Faking Under the Mistletoe, by Ashley Shepherd

Faking Under the Mistletoe by Ashley Shepherd

My rating: 2 of 5 stars

This was such a nice idea: A Christmas romance! Ok, the author added “office romance”, “enemies-to-lovers” and “fake dating to evoke jealousy in an ex” but if that actually had worked out, I probably would have loved it.

The beginning is very promising even: The banter between our heroine, Olivia, and her grumpy boss, Asher, is amusing, sometimes even witty and almost always funny.
The atmosphere is charged between both of them and had Shepherd kept doing this, added some kind of conflict to solve before the “happily ever after”, everything would have been great.

»“Cozied up on the couch. Snuggled under blankets. Snow falling outside. Christmas movies. Cake. We’re living a Lifetime special.”«

When I read that, I was sure this had to be great! And it was until I came to the second half of the book which manages to derail it completely…

If you still want to read this book, take care, huge spoilers follow…


Unfortunately, every minor issue is blown out of proportion: Olivia and Asher are caught almost in the act in the office – and Asher’s reaction is to call it all off? What kind of guy does that? Ok, I thought, this shouldn’t be hard to salvage…

Olivia goes out for a kind of “girls night” to console herself and I expected something to go wrong. I did not expect Olivia to have poor enough judgement to accompany a known sexual predator, Levi, whom both her circle of friends and Asher warned her strongly about into a »curtained off rooms his handler is guarding«.

Olivia is sexually assaulted there and has to find out the next day that Asher knew exactly about said predator and his methods.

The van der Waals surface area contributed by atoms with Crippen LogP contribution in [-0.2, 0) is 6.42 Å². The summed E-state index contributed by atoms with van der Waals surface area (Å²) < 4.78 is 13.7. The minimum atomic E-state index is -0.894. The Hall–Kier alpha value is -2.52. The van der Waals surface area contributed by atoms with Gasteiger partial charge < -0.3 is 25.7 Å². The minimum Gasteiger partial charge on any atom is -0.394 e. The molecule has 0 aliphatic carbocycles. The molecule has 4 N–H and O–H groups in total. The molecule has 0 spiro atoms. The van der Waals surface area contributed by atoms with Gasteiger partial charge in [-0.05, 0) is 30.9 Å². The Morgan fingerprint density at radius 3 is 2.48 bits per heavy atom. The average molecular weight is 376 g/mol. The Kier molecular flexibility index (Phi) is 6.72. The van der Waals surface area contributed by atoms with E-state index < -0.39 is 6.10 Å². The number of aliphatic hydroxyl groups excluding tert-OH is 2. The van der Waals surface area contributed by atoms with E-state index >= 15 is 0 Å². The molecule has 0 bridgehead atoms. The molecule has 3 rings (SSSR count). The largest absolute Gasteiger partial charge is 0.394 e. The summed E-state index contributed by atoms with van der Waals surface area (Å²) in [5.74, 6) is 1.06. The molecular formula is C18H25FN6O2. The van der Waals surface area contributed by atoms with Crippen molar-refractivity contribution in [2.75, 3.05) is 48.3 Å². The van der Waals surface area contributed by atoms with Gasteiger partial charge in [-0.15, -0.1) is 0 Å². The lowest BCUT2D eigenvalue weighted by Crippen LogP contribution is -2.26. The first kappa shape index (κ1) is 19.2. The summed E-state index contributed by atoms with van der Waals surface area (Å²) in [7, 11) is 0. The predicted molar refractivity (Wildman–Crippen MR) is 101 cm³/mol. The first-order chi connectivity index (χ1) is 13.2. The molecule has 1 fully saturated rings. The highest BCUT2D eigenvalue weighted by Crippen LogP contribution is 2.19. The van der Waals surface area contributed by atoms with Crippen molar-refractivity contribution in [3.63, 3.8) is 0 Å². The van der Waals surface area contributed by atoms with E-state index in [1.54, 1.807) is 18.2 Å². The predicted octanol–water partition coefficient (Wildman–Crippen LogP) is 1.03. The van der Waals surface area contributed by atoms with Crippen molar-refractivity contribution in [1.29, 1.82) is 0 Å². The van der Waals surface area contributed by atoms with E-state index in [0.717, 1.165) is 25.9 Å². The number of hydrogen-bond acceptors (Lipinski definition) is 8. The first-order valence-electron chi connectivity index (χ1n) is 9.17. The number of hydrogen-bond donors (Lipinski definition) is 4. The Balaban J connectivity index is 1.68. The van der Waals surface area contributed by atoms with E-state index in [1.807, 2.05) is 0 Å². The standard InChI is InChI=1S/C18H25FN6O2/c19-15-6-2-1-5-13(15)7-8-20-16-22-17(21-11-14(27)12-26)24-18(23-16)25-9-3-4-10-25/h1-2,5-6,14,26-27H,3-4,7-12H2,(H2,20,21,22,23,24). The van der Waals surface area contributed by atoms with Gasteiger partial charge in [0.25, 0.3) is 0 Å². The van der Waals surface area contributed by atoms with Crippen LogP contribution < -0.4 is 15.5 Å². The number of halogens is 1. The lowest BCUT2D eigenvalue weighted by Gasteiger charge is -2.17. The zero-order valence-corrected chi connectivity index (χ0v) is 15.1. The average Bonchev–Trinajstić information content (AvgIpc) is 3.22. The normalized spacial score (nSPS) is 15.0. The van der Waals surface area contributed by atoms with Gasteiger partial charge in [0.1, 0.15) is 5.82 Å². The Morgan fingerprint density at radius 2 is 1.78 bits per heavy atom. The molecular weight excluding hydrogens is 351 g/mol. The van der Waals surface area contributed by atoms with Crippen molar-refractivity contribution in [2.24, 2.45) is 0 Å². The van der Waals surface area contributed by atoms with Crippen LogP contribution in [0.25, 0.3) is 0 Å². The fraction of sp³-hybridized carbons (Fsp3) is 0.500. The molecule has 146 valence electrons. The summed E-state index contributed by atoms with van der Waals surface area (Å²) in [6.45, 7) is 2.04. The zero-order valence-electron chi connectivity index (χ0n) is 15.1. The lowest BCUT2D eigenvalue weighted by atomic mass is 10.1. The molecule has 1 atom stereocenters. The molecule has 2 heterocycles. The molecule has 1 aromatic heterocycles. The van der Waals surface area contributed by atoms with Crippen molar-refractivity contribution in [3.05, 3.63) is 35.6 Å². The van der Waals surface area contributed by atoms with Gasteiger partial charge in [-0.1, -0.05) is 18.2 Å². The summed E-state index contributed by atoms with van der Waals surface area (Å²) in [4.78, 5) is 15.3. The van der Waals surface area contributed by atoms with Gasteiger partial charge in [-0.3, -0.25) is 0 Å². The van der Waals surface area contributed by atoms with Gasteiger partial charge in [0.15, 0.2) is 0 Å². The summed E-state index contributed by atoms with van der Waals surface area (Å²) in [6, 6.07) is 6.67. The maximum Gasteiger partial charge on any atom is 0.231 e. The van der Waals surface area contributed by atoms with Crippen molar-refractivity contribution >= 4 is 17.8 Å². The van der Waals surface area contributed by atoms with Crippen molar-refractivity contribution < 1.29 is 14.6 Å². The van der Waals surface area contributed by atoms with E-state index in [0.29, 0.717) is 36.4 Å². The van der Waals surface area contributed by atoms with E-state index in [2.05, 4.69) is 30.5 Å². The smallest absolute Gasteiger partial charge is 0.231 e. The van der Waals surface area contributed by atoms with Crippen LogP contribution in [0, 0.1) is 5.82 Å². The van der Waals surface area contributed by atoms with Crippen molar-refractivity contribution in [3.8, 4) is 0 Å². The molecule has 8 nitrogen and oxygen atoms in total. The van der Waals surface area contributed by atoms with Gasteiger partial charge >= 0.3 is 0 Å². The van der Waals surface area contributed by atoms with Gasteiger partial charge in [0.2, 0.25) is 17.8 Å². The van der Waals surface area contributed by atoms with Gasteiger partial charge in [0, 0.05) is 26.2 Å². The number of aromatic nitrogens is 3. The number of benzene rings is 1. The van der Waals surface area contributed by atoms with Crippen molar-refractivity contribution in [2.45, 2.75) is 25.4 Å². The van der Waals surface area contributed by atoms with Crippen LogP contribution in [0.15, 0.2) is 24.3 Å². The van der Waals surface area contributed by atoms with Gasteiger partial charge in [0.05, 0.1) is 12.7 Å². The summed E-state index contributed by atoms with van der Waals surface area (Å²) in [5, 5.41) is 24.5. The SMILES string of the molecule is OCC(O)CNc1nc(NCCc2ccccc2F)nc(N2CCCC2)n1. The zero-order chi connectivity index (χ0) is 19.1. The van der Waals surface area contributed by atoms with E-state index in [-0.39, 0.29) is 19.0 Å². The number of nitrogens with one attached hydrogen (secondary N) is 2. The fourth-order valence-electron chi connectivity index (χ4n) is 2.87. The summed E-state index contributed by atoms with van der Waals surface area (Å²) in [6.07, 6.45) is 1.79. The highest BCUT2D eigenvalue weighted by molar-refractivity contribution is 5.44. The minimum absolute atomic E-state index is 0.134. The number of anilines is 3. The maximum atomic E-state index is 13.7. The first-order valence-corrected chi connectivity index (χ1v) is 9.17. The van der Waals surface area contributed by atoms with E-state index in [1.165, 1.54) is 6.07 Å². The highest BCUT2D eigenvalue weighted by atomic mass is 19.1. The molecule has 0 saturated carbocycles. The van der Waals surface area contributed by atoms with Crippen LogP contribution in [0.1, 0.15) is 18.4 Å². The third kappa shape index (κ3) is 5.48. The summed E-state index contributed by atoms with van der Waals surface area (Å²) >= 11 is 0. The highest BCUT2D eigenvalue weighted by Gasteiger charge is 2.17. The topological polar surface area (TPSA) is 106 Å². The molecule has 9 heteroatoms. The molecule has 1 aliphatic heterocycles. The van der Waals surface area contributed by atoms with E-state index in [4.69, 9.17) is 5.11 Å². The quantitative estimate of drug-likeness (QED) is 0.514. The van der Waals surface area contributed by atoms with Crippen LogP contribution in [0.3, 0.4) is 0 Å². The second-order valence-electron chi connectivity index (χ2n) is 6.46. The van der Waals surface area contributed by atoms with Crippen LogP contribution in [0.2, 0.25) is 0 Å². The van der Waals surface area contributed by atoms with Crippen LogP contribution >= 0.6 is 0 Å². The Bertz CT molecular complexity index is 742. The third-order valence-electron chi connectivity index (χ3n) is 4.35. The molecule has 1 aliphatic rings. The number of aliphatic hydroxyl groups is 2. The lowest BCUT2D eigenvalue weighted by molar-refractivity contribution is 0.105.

She decides that…

»Levi is never going to touch another girl the way he touched me tonight. I’m going to make sure of it.«

At this point, I thought, ok, this will be harder to recover from because the man Olivia loves knew and didn’t do anything about it. I was still holding out hope because the book started out so well and Olivia’s courageous decision not to let Levi get away with it was something I appreciated.

Even though, I must say, I don’t think a book that’s basically supposed to be a light Christmas romance is the best place to deal with the very real problem of sexual harassment or assault.

Then comes the next sexual assault, Asher making a fool out of himself, Olivia allowing Asher (who knew and did nothing) and her boss, Ana (who knew and did too little), to lull Olivia into complacency and waiting for something big to happen about Levi…

This is the point where the book started losing me – further entanglements, e. g. a kiss, ensue – and when Asher and Olivia finally make it up with each other it’s just too late for me. Shepherd has already managed to completely derail her storytelling “train” which was moving along so nicely in the beginning…

Last and least, I do enjoy a certain amount of well-written smut in a romance. In this case, the “build up” is rather nice but (anti-)climaxes in a meagre »“Well,” I say after I’ve been sufficiently ravished.«…

Ultimately, “Faking Under the Mistletoe” started with a bang, went shortly serious and ended in a whimper.

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